Memory Pointers: Strategic Memory Protection Through Acquisition of Recall Cues

We focus on how consumers manage their ability to derive enjoyment from memory by seeking memory pointers. Three studies, testing the memory protection through acquisition hypothesis, demonstrate that individuals prefer products that are uniquely associated with a special memory rather than those associated with both a special and a less special memory, suggesting that individuals acquire products that serve as memory cues to minimize interference. Additionally, individuals obtain products that help them remember a special experience, even though they forego these same items in the context of a non-special experience, especially when they believe that their memories are weaker. (99 words)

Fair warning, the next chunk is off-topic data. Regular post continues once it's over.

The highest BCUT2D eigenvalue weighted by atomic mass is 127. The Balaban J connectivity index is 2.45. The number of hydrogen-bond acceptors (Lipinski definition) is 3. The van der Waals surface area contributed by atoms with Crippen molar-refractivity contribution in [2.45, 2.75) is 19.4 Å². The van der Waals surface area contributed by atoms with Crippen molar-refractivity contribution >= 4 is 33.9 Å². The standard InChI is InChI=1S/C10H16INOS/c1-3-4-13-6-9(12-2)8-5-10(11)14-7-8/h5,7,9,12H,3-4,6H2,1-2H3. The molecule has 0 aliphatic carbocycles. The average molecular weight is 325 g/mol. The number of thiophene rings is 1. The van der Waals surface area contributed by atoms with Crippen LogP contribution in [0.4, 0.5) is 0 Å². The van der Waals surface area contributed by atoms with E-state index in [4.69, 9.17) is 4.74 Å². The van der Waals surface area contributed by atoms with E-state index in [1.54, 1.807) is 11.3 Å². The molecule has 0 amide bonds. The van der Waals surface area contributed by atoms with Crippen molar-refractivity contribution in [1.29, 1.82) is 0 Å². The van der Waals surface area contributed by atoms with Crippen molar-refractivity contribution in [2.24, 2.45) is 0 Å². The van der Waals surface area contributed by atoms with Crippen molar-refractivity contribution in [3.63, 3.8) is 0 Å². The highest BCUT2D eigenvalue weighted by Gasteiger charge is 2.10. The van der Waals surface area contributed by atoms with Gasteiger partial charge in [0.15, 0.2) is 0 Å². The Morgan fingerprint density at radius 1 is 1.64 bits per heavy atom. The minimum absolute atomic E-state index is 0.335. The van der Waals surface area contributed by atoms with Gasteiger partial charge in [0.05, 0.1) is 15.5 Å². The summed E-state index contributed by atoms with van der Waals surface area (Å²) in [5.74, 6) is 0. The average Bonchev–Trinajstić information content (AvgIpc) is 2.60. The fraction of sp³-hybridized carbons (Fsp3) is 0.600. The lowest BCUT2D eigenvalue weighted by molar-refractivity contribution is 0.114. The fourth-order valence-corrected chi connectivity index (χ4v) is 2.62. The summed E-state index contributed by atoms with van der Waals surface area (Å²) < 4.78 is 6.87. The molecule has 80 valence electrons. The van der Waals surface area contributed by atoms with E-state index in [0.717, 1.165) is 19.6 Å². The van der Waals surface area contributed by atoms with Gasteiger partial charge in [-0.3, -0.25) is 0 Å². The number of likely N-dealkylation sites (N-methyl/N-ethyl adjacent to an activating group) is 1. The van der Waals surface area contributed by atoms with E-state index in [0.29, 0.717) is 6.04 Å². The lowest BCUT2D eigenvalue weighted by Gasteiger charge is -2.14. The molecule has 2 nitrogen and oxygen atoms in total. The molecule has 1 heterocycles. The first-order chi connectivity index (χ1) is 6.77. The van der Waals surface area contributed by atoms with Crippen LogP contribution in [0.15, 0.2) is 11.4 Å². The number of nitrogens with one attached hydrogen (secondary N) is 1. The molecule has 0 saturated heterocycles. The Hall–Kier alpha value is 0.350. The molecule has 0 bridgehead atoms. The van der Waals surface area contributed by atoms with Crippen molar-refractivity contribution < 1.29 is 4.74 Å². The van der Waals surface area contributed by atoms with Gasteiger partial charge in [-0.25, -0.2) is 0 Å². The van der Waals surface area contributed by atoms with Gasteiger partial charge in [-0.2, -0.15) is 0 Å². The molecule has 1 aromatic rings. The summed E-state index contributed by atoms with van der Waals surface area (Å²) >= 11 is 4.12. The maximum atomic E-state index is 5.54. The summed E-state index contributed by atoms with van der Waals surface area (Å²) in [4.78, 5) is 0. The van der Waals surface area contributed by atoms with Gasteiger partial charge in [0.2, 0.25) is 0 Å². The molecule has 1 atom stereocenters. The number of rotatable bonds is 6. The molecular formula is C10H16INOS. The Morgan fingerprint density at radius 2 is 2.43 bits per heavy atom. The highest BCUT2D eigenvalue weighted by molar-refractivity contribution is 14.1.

B. Kyu Kim, Gal Zauberman, and Rebecca Ratner (2008) ,"Memory Pointers: Strategic Memory Protection Through Acquisition of Recall Cues", in NA - Advances in Consumer Research Volume 35, eds. Angela Y. Lee and Dilip Soman, Duluth, MN : Association for Consumer Research, Pages: 237-241.


B. Kyu Kim, University of Pennsylvania
Gal Zauberman, University of Pennsylvania
Rebecca Ratner, University of Maryland


NA - Advances in Consumer Research Volume 35 | 2008

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